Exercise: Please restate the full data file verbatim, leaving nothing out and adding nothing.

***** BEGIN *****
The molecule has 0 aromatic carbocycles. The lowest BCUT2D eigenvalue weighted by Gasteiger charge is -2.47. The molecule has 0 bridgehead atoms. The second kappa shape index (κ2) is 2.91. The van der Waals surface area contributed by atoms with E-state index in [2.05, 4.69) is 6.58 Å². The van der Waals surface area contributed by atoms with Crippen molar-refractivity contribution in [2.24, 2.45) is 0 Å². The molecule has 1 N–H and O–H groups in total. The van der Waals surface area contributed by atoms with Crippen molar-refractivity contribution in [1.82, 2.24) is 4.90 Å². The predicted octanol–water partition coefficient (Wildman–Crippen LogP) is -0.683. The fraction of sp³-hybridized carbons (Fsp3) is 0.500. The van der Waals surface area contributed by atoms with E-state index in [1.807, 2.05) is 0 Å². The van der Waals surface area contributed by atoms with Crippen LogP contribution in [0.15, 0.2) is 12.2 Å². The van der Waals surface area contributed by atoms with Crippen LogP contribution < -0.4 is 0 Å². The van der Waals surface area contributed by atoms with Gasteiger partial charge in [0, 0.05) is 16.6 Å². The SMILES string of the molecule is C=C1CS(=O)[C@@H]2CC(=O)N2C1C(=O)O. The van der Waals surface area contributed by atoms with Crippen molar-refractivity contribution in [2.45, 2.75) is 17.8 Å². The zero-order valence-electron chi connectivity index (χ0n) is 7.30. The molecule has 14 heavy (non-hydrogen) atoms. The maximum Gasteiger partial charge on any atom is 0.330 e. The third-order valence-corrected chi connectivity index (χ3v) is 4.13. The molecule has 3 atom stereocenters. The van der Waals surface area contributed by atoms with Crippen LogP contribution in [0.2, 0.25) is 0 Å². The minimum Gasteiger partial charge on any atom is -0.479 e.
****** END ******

The molecule has 0 aromatic carbocycles. The lowest BCUT2D eigenvalue weighted by Gasteiger charge is -2.47. The molecule has 0 bridgehead atoms. The second kappa shape index (κ2) is 2.91. The van der Waals surface area contributed by atoms with E-state index in [2.05, 4.69) is 6.58 Å². The van der Waals surface area contributed by atoms with Crippen molar-refractivity contribution in [2.24, 2.45) is 0 Å². The molecule has 1 N–H and O–H groups in total. The van der Waals surface area contributed by atoms with Crippen molar-refractivity contribution in [1.82, 2.24) is 4.90 Å². The predicted octanol–water partition coefficient (Wildman–Crippen LogP) is -0.683. The fraction of sp³-hybridized carbons (Fsp3) is 0.500. The van der Waals surface area contributed by atoms with E-state index in [1.807, 2.05) is 0 Å². The van der Waals surface area contributed by atoms with Crippen LogP contribution in [0.15, 0.2) is 12.2 Å². The van der Waals surface area contributed by atoms with Crippen LogP contribution < -0.4 is 0 Å². The van der Waals surface area contributed by atoms with Gasteiger partial charge in [0, 0.05) is 16.6 Å². The SMILES string of the molecule is C=C1CS(=O)[C@@H]2CC(=O)N2C1C(=O)O. The van der Waals surface area contributed by atoms with Crippen molar-refractivity contribution in [2.45, 2.75) is 17.8 Å². The zero-order valence-electron chi connectivity index (χ0n) is 7.30. The molecule has 14 heavy (non-hydrogen) atoms. The maximum Gasteiger partial charge on any atom is 0.330 e. The third-order valence-corrected chi connectivity index (χ3v) is 4.13. The molecule has 3 atom stereocenters. The van der Waals surface area contributed by atoms with Crippen LogP contribution in [0.2, 0.25) is 0 Å². The minimum Gasteiger partial charge on any atom is -0.479 e.